Help Me Help You (The Editorial Process Part 2)

In my last post, I wrote about the editorial process and why it takes so long, and I promised that the next one would be suggestions and strategies writers can use to make that process go more smoothly and, hopefully, a little bit faster. In the interim, I have finished up edits on one big book, acquired two more manuscripts to edit, and written two difficult chapters in my own WIP. So, you know, the monster lurches on. But anyway, as promised ….

Stop Sending Me Your Ratsafrackin First Draft: And trust me, I can always tell. I’m starting with the harshest, most blame-the-writer-y directive because this is the one factor in the process that you, the writer, can absolutely control. I don’t care if you’re Stephen King, N.K. Jemisin, or Charles Dickens finishing Edwin Drood from beyond the grave, your first draft is NOT the draft you want me to see. Because it is not the draft you want the reader to see. Because the reader does not live inside your skin and will never, ever, ever understand it or engage with it or love it the way you do. You know that vitally important thing you figured out about your protagonist just as you were turning the corner on the second act? And that amazingly mind-blowing twist that came to you in the shower just when you thought you were stuck? And the way you kept going back and forth on how to spell the supernatural antagonist’s surname? All of that stuff needs to be revisited and worked through the manuscript as a whole (a hint of foreshadowing here, a corrected spelling there) before you submit it to an editor. And no, Grasshopper, running it through search and replace will NOT take care of it.

At the end of your first draft, you have the story, you have an arc. But you haven’t made it plain what’s important and what isn’t; you’re still just then at that moment figuring out which details the reader needs to notice and which details need to barely register and hang around in the back of their brain until you start setting off your bottle rockets and springing your traps. You probably have a few rockets and traps you haven’t even set up yet. And if you don’t go through your story again and refine your rhythms and shore up your foundations and fix your continuity snafus before you send the thing to me, I’m going to have to do it for you. And even if your first draft is really good and you and I have worked together really well for a really long time, I’m not ever going to be able to do it as well as you could because it’s not my story. I’m gonna screw it up. And that’s gonna piss you off. And we’re going to have to not only fix the problems, we’re going to have to get past the fact that I pissed you off and that you pissed ME off by sending me a first draft you weren’t really ready to see edited. And that’s going to slow our process down.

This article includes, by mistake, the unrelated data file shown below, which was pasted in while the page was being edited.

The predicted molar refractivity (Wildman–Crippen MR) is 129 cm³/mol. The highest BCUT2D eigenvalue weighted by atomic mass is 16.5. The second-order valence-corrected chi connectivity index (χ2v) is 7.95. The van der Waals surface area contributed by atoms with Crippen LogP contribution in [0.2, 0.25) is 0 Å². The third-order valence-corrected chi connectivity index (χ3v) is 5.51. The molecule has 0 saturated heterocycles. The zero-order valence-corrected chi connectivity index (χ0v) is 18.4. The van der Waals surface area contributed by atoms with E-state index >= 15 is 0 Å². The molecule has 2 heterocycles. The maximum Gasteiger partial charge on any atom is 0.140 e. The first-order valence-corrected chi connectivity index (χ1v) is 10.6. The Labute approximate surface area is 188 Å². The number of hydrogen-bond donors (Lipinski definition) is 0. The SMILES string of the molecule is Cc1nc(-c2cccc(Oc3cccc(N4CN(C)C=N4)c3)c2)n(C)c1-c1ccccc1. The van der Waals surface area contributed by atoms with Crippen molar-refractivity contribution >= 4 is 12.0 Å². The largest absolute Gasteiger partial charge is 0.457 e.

And btw, kittens, this goes double for anybody submitting for publication in the first place. Any time a writer tells me they’ve sent out a project to a dozen editors and gotten a dozen rejections and they’re ready to give up writing and join the circus, I ask them, “how many drafts did you write before you sent it out? How many other people read it and gave you feedback on it? How much rewriting did you do based on that feedback?” If they tell me several and lots, I sympathize and offer to help however I can. If they tell me they just finished it, got their mom to proofread it, and sent it out, I wish them luck with the elephants. Also, if you’re one of those super-artistic pantser types who writes your stories in a supernatural fever of inspiration from beginning to end, letting the muse and the characters tell you where your story needs to go until you collapse over your keyboard, spent and done with a story that’s a piece of your very soul still dripping tears and hearts’ blood, too precious to be imperfect . . . yeah, don’t send me that shit. Save us both a lot of heartache.** And on a related note . . .  

Don’t Send Me an Unfinished Draft: If you’ve still got one more piece of research to do or one more plot hole to fill or one more subplot to work out or one more name to choose or one more scene to write, you aren’t ready to show me your story, and I don’t want to see it. Nothing sends me into a rage frenzy faster than spending hours and hours editing a book, sending it to an author with my notes, and having them send me back a completely different, completely rewritten book that doesn’t so much address my concerns as render them moot. Because when that happens, I have to start all over again, and everything I did before was useless. And that makes me testy. If you’re not ready to submit, it’s okay; I’ll totally understand. Keep working until you’re ready to send me what you consider to be the finished form of your book.